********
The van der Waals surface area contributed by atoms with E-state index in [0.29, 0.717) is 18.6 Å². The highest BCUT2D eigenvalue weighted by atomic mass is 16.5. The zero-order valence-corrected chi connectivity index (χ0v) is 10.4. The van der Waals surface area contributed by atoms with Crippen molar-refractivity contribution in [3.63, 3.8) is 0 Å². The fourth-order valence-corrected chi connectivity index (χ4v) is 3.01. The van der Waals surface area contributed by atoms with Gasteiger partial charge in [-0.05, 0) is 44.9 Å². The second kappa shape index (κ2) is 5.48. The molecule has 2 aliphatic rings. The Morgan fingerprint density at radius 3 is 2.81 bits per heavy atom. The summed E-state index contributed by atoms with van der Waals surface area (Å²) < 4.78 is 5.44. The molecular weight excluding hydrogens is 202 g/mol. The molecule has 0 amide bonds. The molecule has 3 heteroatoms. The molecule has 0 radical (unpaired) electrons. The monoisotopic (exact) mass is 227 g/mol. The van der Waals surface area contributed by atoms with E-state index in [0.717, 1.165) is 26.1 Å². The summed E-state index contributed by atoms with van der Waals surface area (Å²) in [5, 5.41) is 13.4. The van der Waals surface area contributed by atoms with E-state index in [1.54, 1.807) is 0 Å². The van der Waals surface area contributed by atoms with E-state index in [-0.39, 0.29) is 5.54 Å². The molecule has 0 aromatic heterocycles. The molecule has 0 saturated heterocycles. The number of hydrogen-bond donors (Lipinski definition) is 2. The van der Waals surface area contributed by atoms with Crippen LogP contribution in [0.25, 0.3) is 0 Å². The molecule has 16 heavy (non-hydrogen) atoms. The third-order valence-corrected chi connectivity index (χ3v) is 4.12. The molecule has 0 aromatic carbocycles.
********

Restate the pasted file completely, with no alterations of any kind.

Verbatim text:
The van der Waals surface area contributed by atoms with E-state index in [0.29, 0.717) is 18.6 Å². The highest BCUT2D eigenvalue weighted by atomic mass is 16.5. The zero-order valence-corrected chi connectivity index (χ0v) is 10.4. The van der Waals surface area contributed by atoms with Crippen molar-refractivity contribution in [3.63, 3.8) is 0 Å². The fourth-order valence-corrected chi connectivity index (χ4v) is 3.01. The van der Waals surface area contributed by atoms with Gasteiger partial charge in [-0.05, 0) is 44.9 Å². The second kappa shape index (κ2) is 5.48. The molecule has 2 aliphatic rings. The Morgan fingerprint density at radius 3 is 2.81 bits per heavy atom. The summed E-state index contributed by atoms with van der Waals surface area (Å²) < 4.78 is 5.44. The molecular weight excluding hydrogens is 202 g/mol. The molecule has 0 amide bonds. The molecule has 3 heteroatoms. The molecule has 0 radical (unpaired) electrons. The monoisotopic (exact) mass is 227 g/mol. The van der Waals surface area contributed by atoms with E-state index in [0.717, 1.165) is 26.1 Å². The summed E-state index contributed by atoms with van der Waals surface area (Å²) in [5, 5.41) is 13.4. The van der Waals surface area contributed by atoms with E-state index in [1.54, 1.807) is 0 Å². The van der Waals surface area contributed by atoms with E-state index in [-0.39, 0.29) is 5.54 Å². The molecule has 0 aromatic heterocycles. The molecule has 0 saturated heterocycles. The number of hydrogen-bond donors (Lipinski definition) is 2. The van der Waals surface area contributed by atoms with Crippen LogP contribution in [0.25, 0.3) is 0 Å². The molecule has 16 heavy (non-hydrogen) atoms. The third-order valence-corrected chi connectivity index (χ3v) is 4.12. The molecule has 0 aromatic carbocycles.